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The Best and The Brightest / Valley Valedictorians : VERDUGO HILLS HIGH SCHOOL : Chess Player Skilled at Charting Success

Times Correspondent

Ever since he was 6 years old, Verdugo Hills High School valedictorian Thatcher Friese has been thinking ahead to his next move.

It’s a skill he learned playing chess, but it applies to getting straight A’s as well.

Thatcher’s affinity for chess, which he learned from his mother, who learned it from her father, turned out to be much more than a diversion from his studies.

“It’s exciting. It improves your critical thinking,” said the Stanford University-bound 17-year-old. “Chess is a game where you can use a lot of strategy.”

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A quiet, ruddy-faced teen-ager, Thatcher started playing chess seriously in ninth grade and began competing in chess tournaments with encouragement from his math teacher. He won awards at his school, but not at the larger tournaments.

“He has a real strong math and science background. Chess fascinates him,” said Scott Kemple, who taught math for three years to Thatcher and lets students use his room to play chess during the day. “He’s the best at the school by far.”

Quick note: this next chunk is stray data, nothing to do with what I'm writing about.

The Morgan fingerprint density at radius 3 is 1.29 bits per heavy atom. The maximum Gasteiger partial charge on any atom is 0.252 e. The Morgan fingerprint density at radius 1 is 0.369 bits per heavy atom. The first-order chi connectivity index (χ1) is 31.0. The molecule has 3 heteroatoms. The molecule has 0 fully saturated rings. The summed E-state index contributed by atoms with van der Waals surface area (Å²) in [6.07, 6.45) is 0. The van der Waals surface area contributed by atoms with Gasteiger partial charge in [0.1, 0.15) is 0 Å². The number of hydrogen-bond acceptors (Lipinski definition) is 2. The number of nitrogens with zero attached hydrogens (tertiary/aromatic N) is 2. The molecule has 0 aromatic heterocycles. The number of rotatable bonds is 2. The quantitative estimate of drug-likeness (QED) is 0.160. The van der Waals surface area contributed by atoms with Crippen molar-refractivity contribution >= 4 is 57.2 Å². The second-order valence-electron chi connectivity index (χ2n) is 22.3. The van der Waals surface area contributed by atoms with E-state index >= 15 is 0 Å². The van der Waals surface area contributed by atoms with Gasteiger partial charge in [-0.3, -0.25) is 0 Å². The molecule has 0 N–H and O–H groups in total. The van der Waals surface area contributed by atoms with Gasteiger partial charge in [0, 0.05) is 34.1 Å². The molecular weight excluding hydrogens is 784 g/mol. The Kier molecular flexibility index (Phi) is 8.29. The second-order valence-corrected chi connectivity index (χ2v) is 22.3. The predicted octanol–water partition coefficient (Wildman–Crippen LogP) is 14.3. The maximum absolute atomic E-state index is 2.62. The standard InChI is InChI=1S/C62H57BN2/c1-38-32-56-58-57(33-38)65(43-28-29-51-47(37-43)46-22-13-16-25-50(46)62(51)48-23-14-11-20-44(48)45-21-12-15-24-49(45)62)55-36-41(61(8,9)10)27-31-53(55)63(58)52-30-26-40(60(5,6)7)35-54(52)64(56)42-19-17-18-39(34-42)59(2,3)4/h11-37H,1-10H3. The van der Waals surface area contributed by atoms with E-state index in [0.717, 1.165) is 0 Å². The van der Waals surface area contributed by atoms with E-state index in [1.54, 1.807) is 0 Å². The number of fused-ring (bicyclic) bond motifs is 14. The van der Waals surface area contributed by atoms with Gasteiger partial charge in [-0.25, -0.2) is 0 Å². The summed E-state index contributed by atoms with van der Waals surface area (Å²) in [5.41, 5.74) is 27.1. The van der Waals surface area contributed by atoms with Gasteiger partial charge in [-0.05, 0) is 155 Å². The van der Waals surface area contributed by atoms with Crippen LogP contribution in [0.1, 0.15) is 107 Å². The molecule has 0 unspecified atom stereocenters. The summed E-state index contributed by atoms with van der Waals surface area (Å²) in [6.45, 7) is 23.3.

Thatcher keeps a traveling chess set and a computer chess board under his bed and plays a few games with a group of friends at school every day.

But the guitars, amplifiers and stacks of alternative rock and heavy metal compact discs that crowd his bedroom suggest that his attention is sometimes splintered by other interests. Thatcher also plays golf on the school team, and basketball and baseball with friends.

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He has lived with his mother and sister in a cozy house in the hills of Tujunga ever since his parents divorced more than a dozen years ago.

Every weekend, Thatcher sees his father, who has written for television shows such as “Roseanne,” “The Wonder Years” and “Evening Shade,” in Studio City. Thatcher said his father, who attended Stanford University, urged him to do well so he could attend a top university.

“He used to say C’s weren’t allowed,” Thatcher said. “But then it became an ego thing. I thought, ‘There’s no reason for me to get a B.’ ”'

A modest teen-ager who blushes when talking about his accomplishments, Thatcher said he plans to keep his graduation speech short.

He could only guess at what he might say.

“It’s all about living up to your potential,” he said. “I’ve done my fair share of hard work.”


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